The VISA logo and hologram are imprinted on a VISA...

The VISA logo and hologram are imprinted on a VISA credit card in Boston Feb. 7, 2012. Credit: AP

Payment cards company Visa makes money every time you pay for something using a debit or credit card with its logo on. So it's in the company's interest to get as many consumers using cards or Visa-integrated gadgets as possible. But Visa's latest initiative targets small merchants in the food sector instead of consumers, and it's a bid to remove cash as a payment option completely.

Not being able to pay with cash means you have to use a card or device, so you can see why this sounds like a good idea to Visa. What the company is offering small business food service owners is $10,000, which can be used to pay for technology upgrades and marketing. In return, Visa wants the merchant to agree to stop accepting cash.

Visa isn't being quiet about this push to ditch cash. The Visa press release is titled "Visa to Help U.S. Small Businesses Go Cashless." The company also decided to name the initiative "The Visa Cashless Challenge." In total, $500,000 will be awarded to "50 eligible US-based small business service owners," but they must "commit to joining the 100% cashless quest."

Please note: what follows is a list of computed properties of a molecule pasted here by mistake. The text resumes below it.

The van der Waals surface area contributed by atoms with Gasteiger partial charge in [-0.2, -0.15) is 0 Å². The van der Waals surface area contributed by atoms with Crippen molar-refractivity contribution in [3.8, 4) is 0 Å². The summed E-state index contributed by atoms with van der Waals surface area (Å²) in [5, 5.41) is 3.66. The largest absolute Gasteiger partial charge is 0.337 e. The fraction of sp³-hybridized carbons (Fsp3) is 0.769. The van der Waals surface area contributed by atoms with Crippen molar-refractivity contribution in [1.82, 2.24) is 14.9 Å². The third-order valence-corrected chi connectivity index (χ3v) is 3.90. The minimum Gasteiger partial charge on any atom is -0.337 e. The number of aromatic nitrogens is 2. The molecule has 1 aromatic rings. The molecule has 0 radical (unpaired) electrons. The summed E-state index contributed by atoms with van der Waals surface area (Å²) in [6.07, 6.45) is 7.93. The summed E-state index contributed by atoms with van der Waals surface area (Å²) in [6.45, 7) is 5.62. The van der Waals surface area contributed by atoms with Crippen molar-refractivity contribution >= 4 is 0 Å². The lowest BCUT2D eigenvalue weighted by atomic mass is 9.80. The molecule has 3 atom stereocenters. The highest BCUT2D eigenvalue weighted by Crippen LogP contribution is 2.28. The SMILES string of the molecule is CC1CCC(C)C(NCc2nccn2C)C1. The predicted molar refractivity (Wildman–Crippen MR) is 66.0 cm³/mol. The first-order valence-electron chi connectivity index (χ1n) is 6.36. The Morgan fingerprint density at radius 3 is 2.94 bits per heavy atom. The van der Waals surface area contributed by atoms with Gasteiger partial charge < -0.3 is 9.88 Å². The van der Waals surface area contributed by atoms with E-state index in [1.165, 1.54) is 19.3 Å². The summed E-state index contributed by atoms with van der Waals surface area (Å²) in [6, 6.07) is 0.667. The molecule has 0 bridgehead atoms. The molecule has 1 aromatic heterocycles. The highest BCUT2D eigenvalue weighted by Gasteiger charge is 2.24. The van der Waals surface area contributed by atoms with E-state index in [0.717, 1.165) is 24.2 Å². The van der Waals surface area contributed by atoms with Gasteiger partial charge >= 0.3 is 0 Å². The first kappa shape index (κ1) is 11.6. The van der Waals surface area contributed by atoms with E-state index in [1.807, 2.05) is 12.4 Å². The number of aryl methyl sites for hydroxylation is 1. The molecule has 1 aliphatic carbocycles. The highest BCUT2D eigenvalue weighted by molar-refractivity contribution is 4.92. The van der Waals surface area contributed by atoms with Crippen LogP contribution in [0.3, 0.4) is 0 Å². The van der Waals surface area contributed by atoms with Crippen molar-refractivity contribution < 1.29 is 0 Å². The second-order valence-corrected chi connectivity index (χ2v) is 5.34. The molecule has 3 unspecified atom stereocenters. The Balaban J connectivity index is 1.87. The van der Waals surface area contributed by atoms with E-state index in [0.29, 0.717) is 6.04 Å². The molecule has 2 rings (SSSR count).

According to Naked Capitalism, Visa could struggle to sign up 50 small businesses to its quest. Restaurants operate on very low margins, which Visa's transaction charges would eat into. Employees who rely on the tips they get would likely lose out without cash being accepted, and customers could get annoyed by the idea of a cash payment not being accepted. In other words, Visa's initiative looks like a very big risk to take.

On the other hand, Visa points out the benefits, claiming going cashless generates extra revenue and saves millions of hours of labor. If that's really the case, then why doesn't Visa tweak its initiative and offer the $10,000 incentive without demanding cash be dropped? If it's right, use of cash to pay would decline anyway.

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